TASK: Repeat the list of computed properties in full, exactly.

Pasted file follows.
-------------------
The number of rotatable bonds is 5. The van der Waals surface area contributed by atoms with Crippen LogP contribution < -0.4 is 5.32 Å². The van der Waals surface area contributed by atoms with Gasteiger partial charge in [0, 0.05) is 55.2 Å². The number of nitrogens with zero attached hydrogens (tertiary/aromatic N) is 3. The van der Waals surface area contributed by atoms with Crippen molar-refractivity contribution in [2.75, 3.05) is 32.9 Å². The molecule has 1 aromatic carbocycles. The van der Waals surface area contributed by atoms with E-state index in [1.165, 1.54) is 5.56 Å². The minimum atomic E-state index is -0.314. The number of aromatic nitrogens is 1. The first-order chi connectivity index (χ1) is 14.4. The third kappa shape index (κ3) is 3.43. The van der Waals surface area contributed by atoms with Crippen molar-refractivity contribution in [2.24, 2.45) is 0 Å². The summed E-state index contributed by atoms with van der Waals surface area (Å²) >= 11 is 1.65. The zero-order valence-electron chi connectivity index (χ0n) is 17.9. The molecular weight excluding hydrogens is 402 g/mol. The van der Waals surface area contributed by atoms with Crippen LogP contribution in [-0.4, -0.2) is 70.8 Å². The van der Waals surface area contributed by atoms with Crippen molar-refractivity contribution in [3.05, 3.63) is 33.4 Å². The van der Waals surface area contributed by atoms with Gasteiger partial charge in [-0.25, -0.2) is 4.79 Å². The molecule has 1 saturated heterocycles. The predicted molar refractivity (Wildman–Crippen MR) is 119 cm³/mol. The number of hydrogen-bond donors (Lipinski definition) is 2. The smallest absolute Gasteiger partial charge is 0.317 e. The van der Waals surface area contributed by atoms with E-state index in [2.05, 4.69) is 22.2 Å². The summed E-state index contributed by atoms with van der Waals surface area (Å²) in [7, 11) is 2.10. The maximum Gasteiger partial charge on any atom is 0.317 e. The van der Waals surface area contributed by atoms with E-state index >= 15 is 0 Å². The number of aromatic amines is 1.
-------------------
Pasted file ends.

The number of rotatable bonds is 5. The van der Waals surface area contributed by atoms with Crippen LogP contribution < -0.4 is 5.32 Å². The van der Waals surface area contributed by atoms with Gasteiger partial charge in [0, 0.05) is 55.2 Å². The number of nitrogens with zero attached hydrogens (tertiary/aromatic N) is 3. The van der Waals surface area contributed by atoms with Crippen molar-refractivity contribution in [2.75, 3.05) is 32.9 Å². The molecule has 1 aromatic carbocycles. The van der Waals surface area contributed by atoms with E-state index in [1.165, 1.54) is 5.56 Å². The minimum atomic E-state index is -0.314. The number of aromatic nitrogens is 1. The first-order chi connectivity index (χ1) is 14.4. The third kappa shape index (κ3) is 3.43. The van der Waals surface area contributed by atoms with Crippen molar-refractivity contribution in [2.24, 2.45) is 0 Å². The summed E-state index contributed by atoms with van der Waals surface area (Å²) >= 11 is 1.65. The zero-order valence-electron chi connectivity index (χ0n) is 17.9. The molecular weight excluding hydrogens is 402 g/mol. The van der Waals surface area contributed by atoms with Crippen LogP contribution in [-0.4, -0.2) is 70.8 Å². The van der Waals surface area contributed by atoms with Crippen molar-refractivity contribution in [3.05, 3.63) is 33.4 Å². The van der Waals surface area contributed by atoms with Gasteiger partial charge in [-0.25, -0.2) is 4.79 Å². The molecule has 1 saturated heterocycles. The predicted molar refractivity (Wildman–Crippen MR) is 119 cm³/mol. The number of hydrogen-bond donors (Lipinski definition) is 2. The smallest absolute Gasteiger partial charge is 0.317 e. The van der Waals surface area contributed by atoms with E-state index in [2.05, 4.69) is 22.2 Å². The summed E-state index contributed by atoms with van der Waals surface area (Å²) in [7, 11) is 2.10. The maximum Gasteiger partial charge on any atom is 0.317 e. The van der Waals surface area contributed by atoms with E-state index >= 15 is 0 Å². The number of aromatic amines is 1.